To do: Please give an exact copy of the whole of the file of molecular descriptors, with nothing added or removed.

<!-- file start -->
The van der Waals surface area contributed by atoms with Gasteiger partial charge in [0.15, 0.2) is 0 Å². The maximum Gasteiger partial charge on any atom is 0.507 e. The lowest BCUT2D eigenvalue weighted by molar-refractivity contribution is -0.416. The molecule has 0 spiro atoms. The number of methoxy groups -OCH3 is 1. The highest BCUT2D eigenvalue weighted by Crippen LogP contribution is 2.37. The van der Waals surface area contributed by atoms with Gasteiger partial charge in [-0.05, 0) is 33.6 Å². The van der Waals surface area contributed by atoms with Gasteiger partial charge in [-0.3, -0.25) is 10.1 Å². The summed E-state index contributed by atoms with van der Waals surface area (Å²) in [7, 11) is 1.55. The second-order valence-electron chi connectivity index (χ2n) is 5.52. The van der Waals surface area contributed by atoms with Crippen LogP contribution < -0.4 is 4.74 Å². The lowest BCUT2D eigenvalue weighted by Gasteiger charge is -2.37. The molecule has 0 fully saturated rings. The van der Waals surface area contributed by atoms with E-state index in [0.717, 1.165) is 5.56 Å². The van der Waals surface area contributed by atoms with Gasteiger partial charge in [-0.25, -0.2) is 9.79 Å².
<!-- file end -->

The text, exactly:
The van der Waals surface area contributed by atoms with Gasteiger partial charge in [0.15, 0.2) is 0 Å². The maximum Gasteiger partial charge on any atom is 0.507 e. The lowest BCUT2D eigenvalue weighted by molar-refractivity contribution is -0.416. The molecule has 0 spiro atoms. The number of methoxy groups -OCH3 is 1. The highest BCUT2D eigenvalue weighted by Crippen LogP contribution is 2.37. The van der Waals surface area contributed by atoms with Gasteiger partial charge in [-0.05, 0) is 33.6 Å². The van der Waals surface area contributed by atoms with Gasteiger partial charge in [-0.3, -0.25) is 10.1 Å². The summed E-state index contributed by atoms with van der Waals surface area (Å²) in [7, 11) is 1.55. The second-order valence-electron chi connectivity index (χ2n) is 5.52. The van der Waals surface area contributed by atoms with Crippen LogP contribution < -0.4 is 4.74 Å². The lowest BCUT2D eigenvalue weighted by Gasteiger charge is -2.37. The molecule has 0 fully saturated rings. The van der Waals surface area contributed by atoms with E-state index in [0.717, 1.165) is 5.56 Å². The van der Waals surface area contributed by atoms with Gasteiger partial charge in [-0.25, -0.2) is 9.79 Å².